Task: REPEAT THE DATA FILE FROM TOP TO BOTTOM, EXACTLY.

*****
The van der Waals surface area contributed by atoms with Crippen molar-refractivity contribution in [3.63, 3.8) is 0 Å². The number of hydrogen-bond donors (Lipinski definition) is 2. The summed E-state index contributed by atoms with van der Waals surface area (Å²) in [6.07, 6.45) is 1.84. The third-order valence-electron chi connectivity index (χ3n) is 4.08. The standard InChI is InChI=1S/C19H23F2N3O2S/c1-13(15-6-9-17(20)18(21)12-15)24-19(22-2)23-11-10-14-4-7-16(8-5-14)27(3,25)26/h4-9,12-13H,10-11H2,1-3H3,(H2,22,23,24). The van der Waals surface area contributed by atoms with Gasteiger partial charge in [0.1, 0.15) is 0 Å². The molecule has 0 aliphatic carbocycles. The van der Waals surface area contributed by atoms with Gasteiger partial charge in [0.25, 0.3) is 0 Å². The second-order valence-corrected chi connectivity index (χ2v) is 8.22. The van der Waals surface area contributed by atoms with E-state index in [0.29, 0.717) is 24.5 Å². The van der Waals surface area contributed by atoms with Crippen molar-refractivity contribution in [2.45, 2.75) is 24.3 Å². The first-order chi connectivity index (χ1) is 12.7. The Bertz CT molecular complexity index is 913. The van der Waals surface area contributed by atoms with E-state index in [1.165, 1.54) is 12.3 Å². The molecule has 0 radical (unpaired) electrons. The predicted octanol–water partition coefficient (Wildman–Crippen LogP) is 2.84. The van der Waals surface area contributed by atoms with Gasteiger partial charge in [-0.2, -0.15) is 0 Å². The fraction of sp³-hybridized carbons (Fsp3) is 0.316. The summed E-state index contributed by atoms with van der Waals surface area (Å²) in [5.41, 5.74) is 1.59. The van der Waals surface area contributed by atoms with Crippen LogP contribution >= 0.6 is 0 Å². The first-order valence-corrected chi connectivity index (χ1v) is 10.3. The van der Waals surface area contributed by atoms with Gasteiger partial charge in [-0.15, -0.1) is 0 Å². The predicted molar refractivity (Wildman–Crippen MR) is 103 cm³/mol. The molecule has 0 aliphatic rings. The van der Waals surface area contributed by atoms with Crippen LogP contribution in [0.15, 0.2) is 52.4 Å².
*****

The van der Waals surface area contributed by atoms with Crippen molar-refractivity contribution in [3.63, 3.8) is 0 Å². The number of hydrogen-bond donors (Lipinski definition) is 2. The summed E-state index contributed by atoms with van der Waals surface area (Å²) in [6.07, 6.45) is 1.84. The third-order valence-electron chi connectivity index (χ3n) is 4.08. The standard InChI is InChI=1S/C19H23F2N3O2S/c1-13(15-6-9-17(20)18(21)12-15)24-19(22-2)23-11-10-14-4-7-16(8-5-14)27(3,25)26/h4-9,12-13H,10-11H2,1-3H3,(H2,22,23,24). The van der Waals surface area contributed by atoms with Gasteiger partial charge in [0.1, 0.15) is 0 Å². The molecule has 0 aliphatic carbocycles. The van der Waals surface area contributed by atoms with Gasteiger partial charge in [0.25, 0.3) is 0 Å². The second-order valence-corrected chi connectivity index (χ2v) is 8.22. The van der Waals surface area contributed by atoms with E-state index in [0.29, 0.717) is 24.5 Å². The van der Waals surface area contributed by atoms with Crippen molar-refractivity contribution in [2.45, 2.75) is 24.3 Å². The first-order chi connectivity index (χ1) is 12.7. The Bertz CT molecular complexity index is 913. The van der Waals surface area contributed by atoms with E-state index in [1.165, 1.54) is 12.3 Å². The molecule has 0 radical (unpaired) electrons. The predicted octanol–water partition coefficient (Wildman–Crippen LogP) is 2.84. The van der Waals surface area contributed by atoms with Gasteiger partial charge in [-0.2, -0.15) is 0 Å². The fraction of sp³-hybridized carbons (Fsp3) is 0.316. The summed E-state index contributed by atoms with van der Waals surface area (Å²) in [5.41, 5.74) is 1.59. The van der Waals surface area contributed by atoms with Crippen LogP contribution >= 0.6 is 0 Å². The first-order valence-corrected chi connectivity index (χ1v) is 10.3. The van der Waals surface area contributed by atoms with Gasteiger partial charge in [-0.15, -0.1) is 0 Å². The predicted molar refractivity (Wildman–Crippen MR) is 103 cm³/mol. The molecule has 0 aliphatic rings. The van der Waals surface area contributed by atoms with Crippen LogP contribution in [0.15, 0.2) is 52.4 Å².